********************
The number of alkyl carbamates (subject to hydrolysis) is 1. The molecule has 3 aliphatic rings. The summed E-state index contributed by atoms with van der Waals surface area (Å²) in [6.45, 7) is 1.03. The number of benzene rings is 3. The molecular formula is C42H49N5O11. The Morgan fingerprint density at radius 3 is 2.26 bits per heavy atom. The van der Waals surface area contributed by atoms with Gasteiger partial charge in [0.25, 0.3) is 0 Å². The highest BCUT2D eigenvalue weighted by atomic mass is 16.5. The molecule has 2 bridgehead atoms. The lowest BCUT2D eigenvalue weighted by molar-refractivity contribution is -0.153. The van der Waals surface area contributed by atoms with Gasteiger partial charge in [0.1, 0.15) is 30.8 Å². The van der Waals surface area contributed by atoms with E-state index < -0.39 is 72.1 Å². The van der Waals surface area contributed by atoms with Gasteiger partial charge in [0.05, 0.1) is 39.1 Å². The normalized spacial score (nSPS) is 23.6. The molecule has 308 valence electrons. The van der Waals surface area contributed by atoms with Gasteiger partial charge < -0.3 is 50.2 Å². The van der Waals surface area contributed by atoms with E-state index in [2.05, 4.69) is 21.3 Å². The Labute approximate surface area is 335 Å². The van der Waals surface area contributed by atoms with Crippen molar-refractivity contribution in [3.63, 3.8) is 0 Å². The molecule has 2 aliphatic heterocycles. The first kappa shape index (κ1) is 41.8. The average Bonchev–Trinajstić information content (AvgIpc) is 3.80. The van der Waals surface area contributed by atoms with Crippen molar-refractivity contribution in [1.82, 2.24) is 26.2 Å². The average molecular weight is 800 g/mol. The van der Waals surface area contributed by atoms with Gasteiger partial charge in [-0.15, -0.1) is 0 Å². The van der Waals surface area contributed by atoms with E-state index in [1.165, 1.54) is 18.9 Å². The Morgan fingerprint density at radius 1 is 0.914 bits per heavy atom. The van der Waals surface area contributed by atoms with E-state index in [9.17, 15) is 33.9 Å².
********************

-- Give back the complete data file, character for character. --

The number of alkyl carbamates (subject to hydrolysis) is 1. The molecule has 3 aliphatic rings. The summed E-state index contributed by atoms with van der Waals surface area (Å²) in [6.45, 7) is 1.03. The number of benzene rings is 3. The molecular formula is C42H49N5O11. The Morgan fingerprint density at radius 3 is 2.26 bits per heavy atom. The van der Waals surface area contributed by atoms with Gasteiger partial charge in [0.25, 0.3) is 0 Å². The highest BCUT2D eigenvalue weighted by atomic mass is 16.5. The molecule has 2 bridgehead atoms. The lowest BCUT2D eigenvalue weighted by molar-refractivity contribution is -0.153. The van der Waals surface area contributed by atoms with Gasteiger partial charge in [0.1, 0.15) is 30.8 Å². The van der Waals surface area contributed by atoms with E-state index < -0.39 is 72.1 Å². The van der Waals surface area contributed by atoms with Gasteiger partial charge in [0.05, 0.1) is 39.1 Å². The normalized spacial score (nSPS) is 23.6. The molecule has 308 valence electrons. The van der Waals surface area contributed by atoms with Gasteiger partial charge < -0.3 is 50.2 Å². The van der Waals surface area contributed by atoms with E-state index in [2.05, 4.69) is 21.3 Å². The Labute approximate surface area is 335 Å². The van der Waals surface area contributed by atoms with Crippen molar-refractivity contribution in [3.63, 3.8) is 0 Å². The molecule has 2 aliphatic heterocycles. The first kappa shape index (κ1) is 41.8. The average Bonchev–Trinajstić information content (AvgIpc) is 3.80. The van der Waals surface area contributed by atoms with Crippen molar-refractivity contribution in [1.82, 2.24) is 26.2 Å². The average molecular weight is 800 g/mol. The van der Waals surface area contributed by atoms with Gasteiger partial charge in [-0.15, -0.1) is 0 Å². The van der Waals surface area contributed by atoms with E-state index in [1.165, 1.54) is 18.9 Å². The Morgan fingerprint density at radius 1 is 0.914 bits per heavy atom. The van der Waals surface area contributed by atoms with E-state index in [9.17, 15) is 33.9 Å².